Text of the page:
By John Grano and Richard Land, Editorial

Christianity Today editor Mark Galli’s “lofty” op-ed last week calling for President Trump’s removal from office touched off a firestorm of criticism and dissent from scores of evangelical leaders, and the backlash and debate have reached “critical mass” since its publication. Meanwhile, secular media immediately seized upon the CT editorial to argue that evangelical support for the president was finally crumbling under the weight of impeachment by the House of Representatives.

After all, when Christianity Today, the “flagship” magazine of evangelicals, founded by Billy Graham himself, turns against the president, then the long hoped for evangelical exodus from Trump must surely have finally commenced.

In reality, nothing could be further from the truth, as made clear by the Graham family itself. The great evangelist’s son, Franklin, divulged that his father “knew Donald Trump, believed in Donald Trump, and he voted for Donald Trump.” He then went on to say that his father “believed that Donald J. Trump was the man for this hour in history for our nation.”

Additionally, almost 200 evangelical leaders signed a joint letter opposing the CT editorial and asserting that CT itself is a shell of its former self and that CT speaks to, and for, fewer evangelicals with each passing year.

What was the spirit animating CT editor Galli’s “thunderbolt” from on high? The answer is likely found in the self-appointed Mount Olympus from which Mr. Galli made his “moral” pronouncement. After Trump’s election, Mr. Galli bluntly confessed:

“I know hardly anyone, let alone any evangelical Christian who voted for Trump. I describe evangelicals like me as ‘elite’ evangelicals … and this class of evangelicals has discovered that we have family members so different they seem like aliens in our midst. These other evangelicals often haven’t finished college, and if they have jobs (and apparently a lot of them don’t), they are blue-collar jobs or entry-level work. They don’t write books or give speeches; they don’t attend conferences of evangelicals for social justice or evangelicals for immigration reform. They are deeply suspicious of mainstream media. A lot of them voted for Donald Trump.”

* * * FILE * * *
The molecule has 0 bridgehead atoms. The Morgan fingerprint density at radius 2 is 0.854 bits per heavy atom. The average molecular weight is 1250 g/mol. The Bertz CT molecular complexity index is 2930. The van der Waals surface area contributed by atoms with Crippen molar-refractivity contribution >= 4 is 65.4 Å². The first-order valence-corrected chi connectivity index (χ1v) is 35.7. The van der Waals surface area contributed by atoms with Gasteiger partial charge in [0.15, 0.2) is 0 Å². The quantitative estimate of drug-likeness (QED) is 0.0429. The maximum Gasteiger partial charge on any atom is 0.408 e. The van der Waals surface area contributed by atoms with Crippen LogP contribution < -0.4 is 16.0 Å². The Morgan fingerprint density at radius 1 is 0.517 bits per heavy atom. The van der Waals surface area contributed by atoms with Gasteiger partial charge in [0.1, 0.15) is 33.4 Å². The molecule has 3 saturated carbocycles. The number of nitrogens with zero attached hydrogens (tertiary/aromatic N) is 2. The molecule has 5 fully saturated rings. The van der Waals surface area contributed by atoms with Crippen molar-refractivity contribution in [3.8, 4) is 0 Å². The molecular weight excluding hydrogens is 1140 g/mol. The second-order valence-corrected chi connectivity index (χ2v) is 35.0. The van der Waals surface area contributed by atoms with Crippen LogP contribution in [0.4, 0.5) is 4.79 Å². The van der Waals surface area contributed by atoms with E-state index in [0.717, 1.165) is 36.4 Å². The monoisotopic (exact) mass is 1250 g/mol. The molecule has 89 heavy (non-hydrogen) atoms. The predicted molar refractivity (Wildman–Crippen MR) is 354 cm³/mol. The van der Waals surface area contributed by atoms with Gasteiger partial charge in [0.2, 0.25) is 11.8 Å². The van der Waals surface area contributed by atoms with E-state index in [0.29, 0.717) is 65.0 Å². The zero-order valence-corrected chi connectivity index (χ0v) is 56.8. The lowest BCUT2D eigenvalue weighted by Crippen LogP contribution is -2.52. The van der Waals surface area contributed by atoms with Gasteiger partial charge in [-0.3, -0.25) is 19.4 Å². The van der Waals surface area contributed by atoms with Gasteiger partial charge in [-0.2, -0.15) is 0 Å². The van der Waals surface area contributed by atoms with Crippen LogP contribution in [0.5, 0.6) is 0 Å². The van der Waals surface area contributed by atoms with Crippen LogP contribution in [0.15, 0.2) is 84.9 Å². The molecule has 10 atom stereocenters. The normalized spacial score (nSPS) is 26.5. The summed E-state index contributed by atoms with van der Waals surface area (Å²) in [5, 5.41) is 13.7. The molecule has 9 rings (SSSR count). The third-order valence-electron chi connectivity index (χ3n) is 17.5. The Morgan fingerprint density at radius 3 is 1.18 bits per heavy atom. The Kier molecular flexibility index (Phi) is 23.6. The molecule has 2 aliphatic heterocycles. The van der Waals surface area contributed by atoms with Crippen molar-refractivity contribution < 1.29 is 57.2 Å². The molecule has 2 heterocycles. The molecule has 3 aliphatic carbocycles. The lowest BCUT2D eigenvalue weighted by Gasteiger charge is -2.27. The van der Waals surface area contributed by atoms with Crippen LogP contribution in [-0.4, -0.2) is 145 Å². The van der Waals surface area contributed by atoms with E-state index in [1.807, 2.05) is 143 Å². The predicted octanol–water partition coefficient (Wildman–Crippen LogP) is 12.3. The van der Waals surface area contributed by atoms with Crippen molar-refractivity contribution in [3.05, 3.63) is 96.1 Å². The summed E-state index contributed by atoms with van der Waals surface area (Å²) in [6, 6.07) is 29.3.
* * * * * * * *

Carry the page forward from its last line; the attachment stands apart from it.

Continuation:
These words are chillingly similar to former President Barack Obama’s description of rural voters who “cling to their guns and Bibles,” former Secretary of State Hillary Clinton’s characterization of Trump supporters as “deplorables,” and most recently, Beto O’Rourke’s smug threats against biblically orthodox churches and citizens who own a certain type of rifle. These are the words of elitists who look down upon opponents as inferior human beings who need to be controlled, not debated.

That is the toxic emotional and spiritual stew in which the attitude animating Galli’s editorial festered into life.

This attitude is distinctly unbiblical. In Philippians, the Apostle Paul describes Jesus —the only one who rightly deserves elite status — as one who, “though in the form of God, did not count equality with God as a thing to be grasped, but humbled himself.” Instead, Jesus washed His disciples’ feet, fellowshipped with sinners, tax collectors and the racially “unclean,” and was the first to champion equality for women, slaves, and even lepers.

Mr. Galli asks evangelicals supporting Trump to consider how continued support for the president will impede and compromise evangelical witness for Jesus to an unbelieving world. One might well ask Mr. Galli how his obvious elitist disdain and corrosive condescension for fellow Christians with whom he disagrees, as ignorant, uneducated, “aliens in our midst” might well damage evangelical witness to an unbelieving world. Unbelievers might well conclude, “These Christian preach love for neighbor, but they certainly don’t seem to practice what they preach!”